Sunday, 1 March 2020

Natural Born Killers by Quentin Tarantino

Like True Romance, Natural Born Killers (1994) was a script by Quentin Tarantino which he sold before he rose to fame with Reservoir Dogs, and which ended up being directed by someone else.

But unlike True Romance, Tarantino has disowned the movie that resulted.

In the case of True Romance, Tony Scott was a gifted director who was willing to serve the vision of the writer, without particularly imposing his own vision on the material.

Natural Born Killers, however, was directed by Oliver Stone — in my view, an even more interesting and talented filmmaker — who took a very different approach.

Tarantino's script was initially acquired by two young producers looking to break into the movie business, Jane Hamsher and Don Murray.

They then struck a deal with Oliver Stone, and became a small part of the juggernaut of a production that ensued.

The wild ride they embarked on, and the making of Natural Born Killers, is vividly and engagingly detailed in Jane Hamsher's book about the experience, one of the best about Hollywood in recent decades.

It describes how they rapidly fell out with Tarantino, who seemed not to want this early effort of his to end up on the screen. When Oliver Stone came on board, he took pains to try and make peace with Tarantino.

But soon Stone and Tarantino had fallen out, too. Because Tarantino didn't like the changes Stone was making to his screenplay.

"I've talked to actors who've read both your script and mine," Tarantino told him, "and they say mine is better."

"Quite diplomatically, Oliver responded that he'd led a different life than Quentin, and his moviemaking was an attempt to come to terms with the real violence he'd experienced... Of course he was going to make a different movie than Quentin."

The real violence in Stone's life came during his military service in Vietnam, which formed the basis for his early hit Platoon (an excellent film).

The fantasy violence in Tarantino's script comes from the killing spree embarked on by his protagonists, the outlaw couple Mickey and Mallory Knox, who would be played by Woody Harrelson and Juliette Lewis.

Mickey and Mallory are hardly likeable, but the media circus that surrounds them in the story isn't much better, personified as it is by the obnoxious reality TV host Wayne Gale, rather wonderfully portrayed by Robert Downey Jr sporting an Australian accent.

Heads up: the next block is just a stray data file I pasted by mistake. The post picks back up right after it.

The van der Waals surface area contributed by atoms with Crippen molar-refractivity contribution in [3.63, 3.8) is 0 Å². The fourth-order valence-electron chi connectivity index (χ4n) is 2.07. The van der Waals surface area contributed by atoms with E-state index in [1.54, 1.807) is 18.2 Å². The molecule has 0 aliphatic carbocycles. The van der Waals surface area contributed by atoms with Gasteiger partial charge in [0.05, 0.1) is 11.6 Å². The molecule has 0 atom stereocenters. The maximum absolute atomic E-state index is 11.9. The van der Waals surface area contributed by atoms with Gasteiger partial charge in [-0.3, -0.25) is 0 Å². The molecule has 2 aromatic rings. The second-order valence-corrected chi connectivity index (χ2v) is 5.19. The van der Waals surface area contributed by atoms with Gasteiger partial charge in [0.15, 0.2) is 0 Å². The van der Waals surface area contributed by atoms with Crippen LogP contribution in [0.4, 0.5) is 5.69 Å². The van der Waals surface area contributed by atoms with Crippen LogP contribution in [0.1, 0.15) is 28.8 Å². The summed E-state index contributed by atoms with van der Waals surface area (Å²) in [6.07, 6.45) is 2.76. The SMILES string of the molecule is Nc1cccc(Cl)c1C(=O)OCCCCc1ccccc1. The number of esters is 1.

Stone should get full credit for cannily casting Downey, who was still far from being a major star in those days.

But not as much credit as he deserves for choosing his lead actors. It's hard to remember now, but at the time Woody Harrelson was famous for being in the sitcom Cheers, and precious little else (he'd done one other movie).

And Juliette Lewis was known only as the daughter in Scorsese's Cape Fear.

Both are superbly cast, and are perfect for their roles. Whatever Quentin Tarantino might think, Natural Born Killers is a powerful and memorable film and genuinely both experimental and transgressive.

Among the changes to his script that Tarantino objected to were the new scenes written by Dave Veloz, which portrayed Mallory's abusive childhood as a nightmarish sort of sitcom, which seems to be beamed in from the Twilight Zone.

These sequences are wildly original and highly effective.

Less successful are the scenes Stone introduced featuring what Shane Black might have called "a wise old Indian."

As Stone himself quipped, "I always have to have an Indian scene in my movies." But this detour into Native American mysticism doesn't really work.

What does work, and quite brilliantly, is the music in the film — much of it chosen by Jane Hamsher herself, including the Cowboy Junkie's version of 'Sweet Jane' — and the cinematography.

The film was photographed by Oliver Stone's regular collaborator, the great Robert Richardson — who didn't like the script. and had to be lured into working on it by Stone's promise of creative freedom:

"Oliver agreed to let Bob go wild, and use whatever film stocks, rear-screen projections, video, and other visual damage that he wanted to inflict."

And the photography in Natural Born Killers, with its deliberately phoney back projection and extraordinary coloured lighting, is often awe-inspiring, one of the great strengths of the film.

And whatever else Tarantino might have thought of Natural Born Killers, he was clearly impressed by the photography.

Because he soon hired Richardson as his regular cinematographer (starting with Kill Bill), which he remains to this day.

(Image credits: Only two official posters at Imp Awards. The one with the devil's head is from Aliexpress. The nice one of the road turning into two snakes is by Maxime Archambault and is from Curioos. The one with the splattery red sunglasses on a black background is by A Deniz Akerman and is from Society 6. The one with the red Japanese style background is from Image Abyss. The superb high angle illustration where the swirling headscarf forms a skull is from Cute Streak Designs

The director's cut one by Pop Culture Graphics is from Amazon UK. The grey one with the heart and the shotgun is from Vincent Van Doodle. The blueish-grey comic book style one by Darin Shock is from Inside the Rock Poster Frame. The wonderful expressionist cartoony one in green and white and red is by Jakub Hrdlicka, is from Terry Posters. The black and white (actually brown and white) image by Jack Applegate is from Dead Slow. The one with cigarette-and-gun smoke turning into art nouveau lettering is from Pinterest.)

1 comment:

  1. Great article! I was thinking of NBK and wondered if Tarantino wrote it or was influenced by it. Judging by the credits no, but with your story - yes! I liked Natural Born Killers more... Stone made it well stoned as he got more stoned in all his films after Platoon, Wallstreet, etc - JFK was an editing acid trip.